Tuesday, February 4, 2014


Three years ago, I taught a one-year stint in a "no excuses" charter school. (It was the least satisfying year of my teaching career.) The biology teacher and I started a science team. Problem solving and building things with power tools attracted a slew of excited kids, who had been missing that kind of open-ended creativity in their daily routine. (The experience motivated me to start a science team in my current school.)

Fast forward to last Thursday, when I found out that one of the psyched freshmen from the charter school had just enrolled in the public high school where I'm now teaching. It's now the middle of her senior year, which tells me that something had gone awry and she needed to leave the charter school. She was excited to see me, and quickly joined our science team. As she and the other students worked this afternoon on the Rube Goldberg Device for one of the events, she told me about some of the frustrations that had made her senior year at the charter school unbearable. (They were pretty much exactly the same issues that had made the school a bad place for a badass teacher like me.)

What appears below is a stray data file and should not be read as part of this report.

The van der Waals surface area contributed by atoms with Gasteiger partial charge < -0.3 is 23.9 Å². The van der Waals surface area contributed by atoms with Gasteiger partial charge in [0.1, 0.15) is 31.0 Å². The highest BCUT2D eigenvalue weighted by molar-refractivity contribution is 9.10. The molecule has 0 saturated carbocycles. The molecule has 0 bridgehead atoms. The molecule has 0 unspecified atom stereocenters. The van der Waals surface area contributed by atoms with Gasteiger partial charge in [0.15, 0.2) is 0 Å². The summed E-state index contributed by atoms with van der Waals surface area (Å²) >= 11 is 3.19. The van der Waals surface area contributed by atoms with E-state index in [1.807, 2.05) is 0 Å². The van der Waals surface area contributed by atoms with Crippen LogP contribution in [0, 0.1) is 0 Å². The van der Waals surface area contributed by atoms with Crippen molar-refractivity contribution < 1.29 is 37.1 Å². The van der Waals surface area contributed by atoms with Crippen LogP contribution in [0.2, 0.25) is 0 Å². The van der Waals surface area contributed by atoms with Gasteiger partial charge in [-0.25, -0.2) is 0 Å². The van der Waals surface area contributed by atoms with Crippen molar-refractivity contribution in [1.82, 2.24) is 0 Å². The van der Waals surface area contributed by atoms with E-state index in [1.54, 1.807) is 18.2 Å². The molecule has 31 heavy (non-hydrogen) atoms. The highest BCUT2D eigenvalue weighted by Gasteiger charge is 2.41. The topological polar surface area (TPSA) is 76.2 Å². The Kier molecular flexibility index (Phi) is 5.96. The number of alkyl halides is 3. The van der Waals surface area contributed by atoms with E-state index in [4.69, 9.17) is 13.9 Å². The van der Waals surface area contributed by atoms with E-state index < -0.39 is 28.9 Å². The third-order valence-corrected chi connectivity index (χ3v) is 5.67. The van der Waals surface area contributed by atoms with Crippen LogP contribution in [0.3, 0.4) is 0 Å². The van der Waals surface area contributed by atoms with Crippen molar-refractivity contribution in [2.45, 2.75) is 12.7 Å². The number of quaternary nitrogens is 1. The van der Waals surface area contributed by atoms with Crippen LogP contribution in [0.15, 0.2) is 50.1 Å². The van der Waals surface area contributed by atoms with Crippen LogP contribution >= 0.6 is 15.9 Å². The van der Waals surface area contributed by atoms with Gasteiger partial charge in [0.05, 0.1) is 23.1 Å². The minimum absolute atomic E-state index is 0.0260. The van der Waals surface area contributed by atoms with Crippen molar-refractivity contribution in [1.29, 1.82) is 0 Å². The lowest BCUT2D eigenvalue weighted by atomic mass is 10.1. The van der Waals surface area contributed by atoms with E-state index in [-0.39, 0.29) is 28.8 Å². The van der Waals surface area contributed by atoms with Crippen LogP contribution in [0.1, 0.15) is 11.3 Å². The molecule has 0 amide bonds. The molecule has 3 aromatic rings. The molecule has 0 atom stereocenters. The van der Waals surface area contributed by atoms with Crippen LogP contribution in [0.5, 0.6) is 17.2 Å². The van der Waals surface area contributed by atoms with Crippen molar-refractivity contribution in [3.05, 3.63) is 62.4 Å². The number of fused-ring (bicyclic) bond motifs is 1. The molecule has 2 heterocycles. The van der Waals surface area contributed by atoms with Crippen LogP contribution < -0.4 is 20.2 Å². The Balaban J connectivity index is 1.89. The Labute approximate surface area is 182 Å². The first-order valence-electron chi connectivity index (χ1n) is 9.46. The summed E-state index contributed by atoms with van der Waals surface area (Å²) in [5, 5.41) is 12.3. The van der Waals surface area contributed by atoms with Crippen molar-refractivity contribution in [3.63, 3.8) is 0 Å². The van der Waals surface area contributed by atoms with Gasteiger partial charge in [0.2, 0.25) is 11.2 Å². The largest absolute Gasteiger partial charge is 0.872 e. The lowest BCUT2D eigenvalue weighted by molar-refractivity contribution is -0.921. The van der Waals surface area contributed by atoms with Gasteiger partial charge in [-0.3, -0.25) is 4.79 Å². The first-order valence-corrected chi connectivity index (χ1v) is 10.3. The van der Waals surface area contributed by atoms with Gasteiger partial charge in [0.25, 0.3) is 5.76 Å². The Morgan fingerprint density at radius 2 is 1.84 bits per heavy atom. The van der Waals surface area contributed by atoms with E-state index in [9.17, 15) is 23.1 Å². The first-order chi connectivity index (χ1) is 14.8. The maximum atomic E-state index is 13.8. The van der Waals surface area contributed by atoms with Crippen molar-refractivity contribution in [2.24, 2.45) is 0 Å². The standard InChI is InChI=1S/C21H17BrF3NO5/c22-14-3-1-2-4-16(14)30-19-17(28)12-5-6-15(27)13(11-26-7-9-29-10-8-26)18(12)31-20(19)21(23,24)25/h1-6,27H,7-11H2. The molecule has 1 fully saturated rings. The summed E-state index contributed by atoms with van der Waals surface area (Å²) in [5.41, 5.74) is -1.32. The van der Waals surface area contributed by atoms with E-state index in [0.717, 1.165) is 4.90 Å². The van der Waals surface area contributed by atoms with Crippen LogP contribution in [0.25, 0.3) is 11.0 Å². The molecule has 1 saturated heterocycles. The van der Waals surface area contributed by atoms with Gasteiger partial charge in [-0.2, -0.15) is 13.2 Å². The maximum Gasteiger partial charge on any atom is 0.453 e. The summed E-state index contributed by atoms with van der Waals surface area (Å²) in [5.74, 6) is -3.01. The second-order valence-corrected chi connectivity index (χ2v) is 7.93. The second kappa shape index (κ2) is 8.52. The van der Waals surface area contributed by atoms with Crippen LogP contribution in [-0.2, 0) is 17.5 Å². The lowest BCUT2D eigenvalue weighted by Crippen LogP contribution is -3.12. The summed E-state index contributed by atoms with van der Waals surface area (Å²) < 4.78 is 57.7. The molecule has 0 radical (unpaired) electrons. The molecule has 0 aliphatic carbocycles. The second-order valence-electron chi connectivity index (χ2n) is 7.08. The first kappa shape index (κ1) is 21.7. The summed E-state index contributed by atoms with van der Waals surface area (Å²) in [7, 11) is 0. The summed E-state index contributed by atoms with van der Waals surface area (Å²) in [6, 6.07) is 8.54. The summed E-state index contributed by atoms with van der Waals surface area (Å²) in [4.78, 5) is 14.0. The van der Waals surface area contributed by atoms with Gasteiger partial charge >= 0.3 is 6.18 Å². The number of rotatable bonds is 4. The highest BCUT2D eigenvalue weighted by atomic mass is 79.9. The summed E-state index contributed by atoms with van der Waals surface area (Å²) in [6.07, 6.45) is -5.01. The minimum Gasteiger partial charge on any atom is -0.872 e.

However, what really struck me was how bouncy, excited and exuberant she was to be with friends and doing something she enjoyed and didn't have to feel guilty about or suspicious of--to a level I never saw at the charter school. It was as if she had suddenly gotten her childhood back, just in time for the last half of her senior year, and she wasn't going to let go of it for the world. This is what our children need: they need to be allowed to love life, love learning, and love the feeling of having something to be passionate about. This is what public schools do for our children. And this is what we stand to lose, because too many of the people making the decisions either don't realize or don't care how much it matters.

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